Marcus Rashford has created an unstoppable movement. What will government do now?

Marcus Rashford’s MBE does not begin to chart the scale of the 22-year-old’s achievements. A much more unprecedented honour awaits the England forward, according to Ian Byrne, the Labour MP for Liverpool’s West Derby constituency.

“It is not beyond the bounds of possibility that a Manchester United striker’s name will be sung on the Kop and the Gwladys Street,” Byrne said. The young Mancunian now transcends football rivalries and has become a hero to supporters whose traditional antipathy towards United sometimes verges on rabid.

Rashford has been at the forefront of a campaign to extend free school meals into the holidays in an attempt to alleviate hunger for children of the poorest families. He successfully urged the government to provide vouchers for vulnerable schoolchildren during the summer and expressed his disappointment on Wednesday when the House of Commons voted against extending the scheme for the upcoming half-term and beyond. Businesses and councils across the country have been bombarding Rashford’s Twitter feed offering free food to those struggling to make ends meet in the midst of the pandemic.

Byrne is not surprised. “Marcus has touched a nerve,” the co-founder of the Fans Supporting Foodbanks initiative, said. “He has the sort of principles and moral values that most people hold. He’s clever, passionate and well advised.

“Free school dinners are essential for many people. Families are terrified in this financial climate.”

The MP, who was elected to parliament in December, understands the level of desperation that parents are experiencing. Fans Supporting Foodbanks was formed five years ago when Everton and Liverpool supporters came together to collect donations for the needy under the strapline “Hunger doesn’t wear club colours”. Foodbanks are now a common sight at stadiums across the game.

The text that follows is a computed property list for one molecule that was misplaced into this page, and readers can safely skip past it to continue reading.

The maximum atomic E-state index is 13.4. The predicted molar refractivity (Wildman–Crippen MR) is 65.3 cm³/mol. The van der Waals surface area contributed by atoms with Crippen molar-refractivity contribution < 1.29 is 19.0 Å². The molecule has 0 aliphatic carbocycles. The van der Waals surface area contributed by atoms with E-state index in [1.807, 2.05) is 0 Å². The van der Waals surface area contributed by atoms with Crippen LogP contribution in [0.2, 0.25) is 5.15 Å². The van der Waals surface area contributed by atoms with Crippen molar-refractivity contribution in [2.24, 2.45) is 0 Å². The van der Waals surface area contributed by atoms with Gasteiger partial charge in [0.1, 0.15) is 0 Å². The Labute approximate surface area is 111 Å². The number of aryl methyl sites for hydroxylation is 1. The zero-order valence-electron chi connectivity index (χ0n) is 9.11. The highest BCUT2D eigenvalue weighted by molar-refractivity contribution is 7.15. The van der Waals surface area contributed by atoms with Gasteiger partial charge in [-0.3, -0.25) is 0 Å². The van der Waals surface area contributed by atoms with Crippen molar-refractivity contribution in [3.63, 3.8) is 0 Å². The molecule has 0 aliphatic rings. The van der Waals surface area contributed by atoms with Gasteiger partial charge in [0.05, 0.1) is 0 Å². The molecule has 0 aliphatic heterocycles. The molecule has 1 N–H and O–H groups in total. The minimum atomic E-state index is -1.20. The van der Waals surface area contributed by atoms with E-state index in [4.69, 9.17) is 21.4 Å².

“They are going from strength to strength,” Byrne said. “Donors are very generous. Sadly, they need to be.”

The controversy over the Premier League charging £14.95 for pay-per-view (PPV) games has given foodbanks a boost. Many supporters are refusing to stump up for the matches and are instead donating the cash to charity.

“It feels like a turning point for the nation’s psyche,” Byrne, who this week instigated a debate in Westminster Hall aimed at enshrining the right to food in legislation, said. “When a boycott for these games was mooted it was an opportunity to do some good and use the donations for foodbanks. Right from the first game, Newcastle and Manchester United supporters came together immediately and showed real solidarity. Supporters’ groups or trusts from all 20 Premier League clubs are involved in the ‘Charity Not PPV’ campaign.”

Newcastle fans alone raised more than £20,000 and protesting supporters of top-flight teams have been directing their money towards good causes rather than watch the PPV matches. “It’s an own goal for the Premier League,” Byrne said. “They had the opportunity to thank fans in a difficult period but chose to monetise the games at the worst possible time.

“The clubs had a chance to put a marker down. Instead, they have excluded people from watching. In the tier 3 lockdown areas you can’t leave home and can’t have people round to your house. Supporters can’t even share the cost of watching the matches.”

At a time when the sport is tearing itself apart over finance and against the backdrop of the Covid-19 emergency, the decision to charge for individual fixtures was crass, Byrne believes. “For the Premier League to do it when they did was unseemly. It will rebound on them. They’ve galvanised a movement.”

The groundswell of supporters uniting to combat hunger is in stark contrast to the naked self-interest that has been exposed by Project Big Picture and the plans for a European Super League. The game appears to be dominated by greed but Byrne contends that the efforts of Rashford and supporters in combatting hunger shows the true soul of the sport.

“Marcus has created an unstoppable movement,” he said. “Football can be a force for good.”

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